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9+ Black Inventors You May Have Missed in History Class + Picture Book Recommendations

We have all heard of Alexander Graham Bell, Charles Goodyear, Thomas Edison and other famous American inventors.  Right?  But you may not know that throughout American history, hundreds of Black inventors have also made significant contributions to almost every facet of life through their creations.  Many of the inventions we still use today!

While researching different inventions for this blog post, I was shocked to discover some of the many incredible things that African Americans have invented, including the ice cream scoop, the ironing board, the lawn mower, and the mailbox!  Who knew?

That’s right, for more than three centuries, Black inventors have been coming up with ingenious ideas that have changed the world for the better.  I hope this blog post helps brings their stories to life and shines a light on these courageous inventors and discoverers.

Black shampoos and other hair care products (including the Straightening Comb)

Inventor: Sarah Breedlove Walker a.k.a. Madam CJ Walker
Picture Book Recommendation: Vision Of Beauty : The Story Of Sarah Breedlove Walker (Ages 8 – 12)

Madam C.J. Walker was one of the first Black millionaires in the United States. She is commonly known for her Black beauty and Hair-care Empire and invention.


Inventor: Benjamin Banneker
Picture Book Recommendation: Ticktock Banneker’s Clock (Ages 6-9)

Did you know Benjamin Banneker a mathematician, and astronomer, taught himself mathematics through textbooks he borrowed?  As an adult, Benjamin used mathematics and astronomy to predict the weather and write his own almanac, which was used by farmers.  He also invented America’s first clock made of wood in 1753.

Laserphaco Probe (for cataract treatment)

Inventor: Dr. Patricia A. Bath
Picture Book Recommendation: The Doctor with an Eye for Eyes: The Story of Dr. Patricia Bath (Ages 5 – 10)

Did you know Dr. Patricia E. Bath, an Black doctor and inventor, invented the Laserphaco Probe that helps treat cataracts, a common cause of blindness?

Lawn Mower

Inventor: John Albert Burr
Picture Book Recommendation: The Man Who Invented the Lawn Mower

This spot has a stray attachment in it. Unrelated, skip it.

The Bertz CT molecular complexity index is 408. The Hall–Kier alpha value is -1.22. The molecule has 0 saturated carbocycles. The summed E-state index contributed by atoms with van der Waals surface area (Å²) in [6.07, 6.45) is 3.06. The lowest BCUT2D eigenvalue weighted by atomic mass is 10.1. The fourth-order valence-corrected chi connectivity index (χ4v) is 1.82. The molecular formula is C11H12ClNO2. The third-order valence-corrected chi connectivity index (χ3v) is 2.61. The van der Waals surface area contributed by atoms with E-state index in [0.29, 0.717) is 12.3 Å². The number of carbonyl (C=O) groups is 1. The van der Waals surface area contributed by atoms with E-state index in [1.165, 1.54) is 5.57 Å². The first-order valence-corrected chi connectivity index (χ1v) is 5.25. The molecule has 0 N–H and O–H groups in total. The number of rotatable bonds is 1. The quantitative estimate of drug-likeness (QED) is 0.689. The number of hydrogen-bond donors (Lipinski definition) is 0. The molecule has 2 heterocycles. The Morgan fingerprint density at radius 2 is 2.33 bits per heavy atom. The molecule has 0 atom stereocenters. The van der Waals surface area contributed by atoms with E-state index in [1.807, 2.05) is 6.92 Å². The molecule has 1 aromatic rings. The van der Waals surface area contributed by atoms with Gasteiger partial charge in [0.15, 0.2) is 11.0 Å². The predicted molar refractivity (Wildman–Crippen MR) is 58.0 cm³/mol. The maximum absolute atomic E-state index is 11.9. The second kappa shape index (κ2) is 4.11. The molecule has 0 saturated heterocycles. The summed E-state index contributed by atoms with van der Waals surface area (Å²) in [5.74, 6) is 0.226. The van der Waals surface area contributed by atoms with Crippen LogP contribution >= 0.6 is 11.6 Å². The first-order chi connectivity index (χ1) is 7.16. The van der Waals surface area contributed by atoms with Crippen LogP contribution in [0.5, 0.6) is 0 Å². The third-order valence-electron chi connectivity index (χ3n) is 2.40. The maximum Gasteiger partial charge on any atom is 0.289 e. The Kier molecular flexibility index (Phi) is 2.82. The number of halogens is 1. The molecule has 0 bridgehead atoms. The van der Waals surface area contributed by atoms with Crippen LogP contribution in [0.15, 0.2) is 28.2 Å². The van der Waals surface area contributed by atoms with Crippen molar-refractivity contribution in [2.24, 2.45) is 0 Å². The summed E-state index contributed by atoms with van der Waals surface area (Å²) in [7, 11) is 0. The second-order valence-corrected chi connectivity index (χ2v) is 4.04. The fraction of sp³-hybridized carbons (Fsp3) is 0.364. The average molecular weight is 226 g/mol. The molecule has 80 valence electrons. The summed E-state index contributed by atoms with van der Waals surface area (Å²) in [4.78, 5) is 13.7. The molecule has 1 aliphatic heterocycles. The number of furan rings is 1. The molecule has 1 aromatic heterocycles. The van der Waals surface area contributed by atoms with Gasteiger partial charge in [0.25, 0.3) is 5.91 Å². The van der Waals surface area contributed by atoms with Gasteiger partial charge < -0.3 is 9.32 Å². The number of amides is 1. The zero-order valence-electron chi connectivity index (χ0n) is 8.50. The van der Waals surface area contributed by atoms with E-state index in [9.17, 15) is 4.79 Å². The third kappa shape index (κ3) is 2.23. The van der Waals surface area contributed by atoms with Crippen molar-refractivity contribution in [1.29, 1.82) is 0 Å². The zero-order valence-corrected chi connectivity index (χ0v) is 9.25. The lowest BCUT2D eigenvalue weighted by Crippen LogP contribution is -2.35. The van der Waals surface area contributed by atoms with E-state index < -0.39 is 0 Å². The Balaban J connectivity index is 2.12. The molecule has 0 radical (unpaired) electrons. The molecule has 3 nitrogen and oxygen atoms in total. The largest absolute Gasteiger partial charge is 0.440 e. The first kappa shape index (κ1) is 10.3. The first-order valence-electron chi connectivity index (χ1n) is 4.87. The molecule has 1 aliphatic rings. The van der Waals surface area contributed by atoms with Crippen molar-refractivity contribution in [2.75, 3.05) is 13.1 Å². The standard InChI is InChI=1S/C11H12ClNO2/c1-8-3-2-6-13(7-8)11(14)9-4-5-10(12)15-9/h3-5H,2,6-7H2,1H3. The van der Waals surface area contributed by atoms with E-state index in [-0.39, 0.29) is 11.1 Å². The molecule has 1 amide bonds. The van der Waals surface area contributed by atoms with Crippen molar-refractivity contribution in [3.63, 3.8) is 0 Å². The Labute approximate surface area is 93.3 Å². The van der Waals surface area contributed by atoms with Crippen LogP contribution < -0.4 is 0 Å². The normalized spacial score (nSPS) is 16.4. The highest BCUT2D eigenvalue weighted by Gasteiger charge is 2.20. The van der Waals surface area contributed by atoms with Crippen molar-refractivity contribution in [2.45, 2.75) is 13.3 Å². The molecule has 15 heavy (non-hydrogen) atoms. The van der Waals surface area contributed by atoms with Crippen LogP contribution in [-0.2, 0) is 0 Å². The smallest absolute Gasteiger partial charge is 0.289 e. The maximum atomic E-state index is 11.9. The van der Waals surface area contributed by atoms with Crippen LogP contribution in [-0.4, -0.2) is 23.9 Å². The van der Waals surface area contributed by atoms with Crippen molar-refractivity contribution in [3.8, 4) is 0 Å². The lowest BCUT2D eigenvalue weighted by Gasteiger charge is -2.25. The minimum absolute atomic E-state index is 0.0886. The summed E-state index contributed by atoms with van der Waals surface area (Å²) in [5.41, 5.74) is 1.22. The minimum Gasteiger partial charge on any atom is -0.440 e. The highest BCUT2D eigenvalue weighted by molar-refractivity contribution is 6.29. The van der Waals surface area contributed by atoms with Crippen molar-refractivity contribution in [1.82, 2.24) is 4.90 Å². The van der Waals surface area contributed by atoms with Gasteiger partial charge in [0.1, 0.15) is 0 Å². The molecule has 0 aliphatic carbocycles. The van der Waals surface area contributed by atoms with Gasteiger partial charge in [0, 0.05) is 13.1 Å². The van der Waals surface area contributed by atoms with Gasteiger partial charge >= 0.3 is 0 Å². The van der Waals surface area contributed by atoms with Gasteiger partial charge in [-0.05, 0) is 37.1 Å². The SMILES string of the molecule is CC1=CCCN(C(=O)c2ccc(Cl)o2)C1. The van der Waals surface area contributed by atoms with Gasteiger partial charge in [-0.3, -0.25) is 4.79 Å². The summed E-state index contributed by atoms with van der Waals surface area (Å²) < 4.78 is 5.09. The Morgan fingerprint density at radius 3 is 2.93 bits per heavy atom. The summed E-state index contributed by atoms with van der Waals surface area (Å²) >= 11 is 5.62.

On May 9, 1899, John Albert Burr patented an improved rotary blade lawn mower. Burr designed a lawn mower with traction wheels and a rotary blade that was designed to not easily get plugged up from lawn clippings. John Albert Burr also improved the design of lawn mowers by making it possible to mow closer to building and wall edges.

Helped to Popularize Peanut Butter

(also developed hundreds of products using the peanut, sweet potatoes and soybeans. )
Inventor: George Washington Carver
Picture Book Recommendation: Who Was George Washington Carver? (Ages 8 – 12)

George Washington Carver was an American agricultural chemist, agronomist and botanist who developed various products from peanuts, sweet potatoes and soy-beans that radically changed the agricultural economy of the United States.  George Washington Carver did not invent peanut butter, but he made it more popular.  The Aztec were known to have made peanut butter from ground peanuts as early as the 15th century. Canadian pharmacist Marcellus Gilmore Edson was awarded U.S. Patent 306,727 (for its manufacture) in 1884, 12 years before Carver began his work at Tuskegee.

Potato Chips

Inventor: George Crum
Picture Book Recommendation: George Crum and the Saratoga Chip (Ages 6 – 10)

The son of an African-American father and a Native American mother, George Crum was working as the chef in the summer of 1853 when he incidentally invented the chip. It all began when a patron who ordered a plate of French-fried potatoes sent them back to Crum’s kitchen because he felt they were too thick and soft.

Pull Out Bed/Convertible Bed/Folding Cabinet Bed